Why the prostitution laws are essential, part 3: Violence and stigma are inherent to prostitution

14 March 2022

Violence is inherent to the system of prostitution, and we do not believe that violence can be reduced to acceptable levels.  

In Germany, where prostitution has been legal since 2002, incidents of attempted murder of prostituted women increased between 2002 and 2017. Women in Germany’s mega brothels, which are equipped with security cameras and personnel and panic buttons, continue to suffer violence. The legalization of prostitution did not eliminate the murders or attempted murders of women in prostitution in Germany. 

As the Department of Justice Technical Paper on Canada’s current prostitution laws notes, “Prostitution is an extremely dangerous activity that poses a risk of violence and psychological harm to those subjected to it, regardless of the venue or legal framework in which it takes place, both from purchasers of sexual services and from third parties.”  

Discussions about reducing the violence experienced by individuals in prostitution should not be centered around the prostituted making better, safer assessments of buyers or choosing safer locations. That puts the responsibility for evading or reducing the violence on the victims, and not on the perpetrators. Canada’s current laws, the Protection of Communities and Exploited Persons Act (PCEPA), do the logical and just thing in targeting the source of the violence experienced by women in prostitution – the buyers and pimps.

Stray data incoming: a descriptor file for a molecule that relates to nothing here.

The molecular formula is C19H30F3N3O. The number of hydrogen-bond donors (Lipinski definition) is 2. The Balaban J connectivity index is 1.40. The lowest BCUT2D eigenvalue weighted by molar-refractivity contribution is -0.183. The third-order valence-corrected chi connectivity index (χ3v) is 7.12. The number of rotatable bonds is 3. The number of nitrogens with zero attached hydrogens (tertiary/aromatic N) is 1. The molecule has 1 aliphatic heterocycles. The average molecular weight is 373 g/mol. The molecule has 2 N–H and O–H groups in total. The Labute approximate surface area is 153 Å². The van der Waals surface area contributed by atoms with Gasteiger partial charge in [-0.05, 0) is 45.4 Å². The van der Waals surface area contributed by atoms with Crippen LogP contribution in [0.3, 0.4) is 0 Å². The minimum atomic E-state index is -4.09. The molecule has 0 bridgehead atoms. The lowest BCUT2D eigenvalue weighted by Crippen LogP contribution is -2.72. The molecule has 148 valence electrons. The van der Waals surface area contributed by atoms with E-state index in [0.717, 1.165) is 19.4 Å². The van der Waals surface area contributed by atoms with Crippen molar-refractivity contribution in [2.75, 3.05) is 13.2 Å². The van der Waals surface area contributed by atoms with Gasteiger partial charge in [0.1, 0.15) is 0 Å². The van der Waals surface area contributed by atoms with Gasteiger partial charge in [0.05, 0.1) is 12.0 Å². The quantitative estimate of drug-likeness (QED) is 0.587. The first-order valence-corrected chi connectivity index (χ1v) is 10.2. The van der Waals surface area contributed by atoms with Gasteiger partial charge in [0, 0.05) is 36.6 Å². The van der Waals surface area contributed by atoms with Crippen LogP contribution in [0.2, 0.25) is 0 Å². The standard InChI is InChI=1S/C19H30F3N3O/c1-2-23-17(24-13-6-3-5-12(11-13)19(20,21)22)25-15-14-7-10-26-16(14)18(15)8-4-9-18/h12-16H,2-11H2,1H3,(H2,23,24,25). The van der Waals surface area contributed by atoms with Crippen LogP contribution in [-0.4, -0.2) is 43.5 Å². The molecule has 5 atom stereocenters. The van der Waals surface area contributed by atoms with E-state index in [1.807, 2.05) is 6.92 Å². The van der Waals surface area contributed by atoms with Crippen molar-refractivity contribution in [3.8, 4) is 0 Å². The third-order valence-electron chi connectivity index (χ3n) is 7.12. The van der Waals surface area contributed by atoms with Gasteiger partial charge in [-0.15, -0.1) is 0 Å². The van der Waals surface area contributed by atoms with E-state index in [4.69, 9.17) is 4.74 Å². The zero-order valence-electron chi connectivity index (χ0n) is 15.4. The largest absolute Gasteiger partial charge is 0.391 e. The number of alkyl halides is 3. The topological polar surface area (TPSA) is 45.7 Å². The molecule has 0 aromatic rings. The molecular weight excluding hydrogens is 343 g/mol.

In fact, the most recent Canadian data point to a significant decrease in homicide victims related to the sex trade after PCEPA came into force, despite overall homicides increasing. The perpetrators were less commonly sex buyers or gang members after PCEPA, and more likely to be strangers or acquaintances. The statistics also indicate that victims involving a sex-trade-related offence were significantly less likely to have a physical injury after PCEPA.  

It is worth noting that women’s groups and coalitions of former prostitutes in countries like New Zealand, where prostitution was decriminalized or legalized are beginning to call for legal reform, saying that decriminalization has failed them. They argue that their working conditions and their safety didn’t significantly improve, nor was the stigma they experienced as prostitutes reduced. Police in Christchurch, NZ have expressed concern over the “fairly common” victimization of prostituted persons in the capital. 

The source of violence and stigma is not the laws a given country has on paper. The source of the violence is the buyers, pimps and traffickers who prey on and abuse prostituted women. This flows out of the belief that men are entitled to paid sexual access to women’s bodies, and that this paid access entitles men to do what they want. If those beliefs are not challenged, the misogynistic attitudes and behaviours that are the source of the stigma and violence will persist. 

PCEPA challenges that belief. It expresses grave concern over the violence inherent in prostitution and the risks of violence posed to those who engage in it. It recognizes the social harm caused by objectifying the human body and treating sexual activity as a commodity. We believe the current laws are an essential tool in the fight against sexual exploitation.  

Based on the EFC submission to the Standing Committee on Justice and Human Rights on the Protection of Communities and Exploited Persons Act (PCEPA), February 25, 2022. 

For more information on the review of the prostitution laws in Feb/Mar 2022, see

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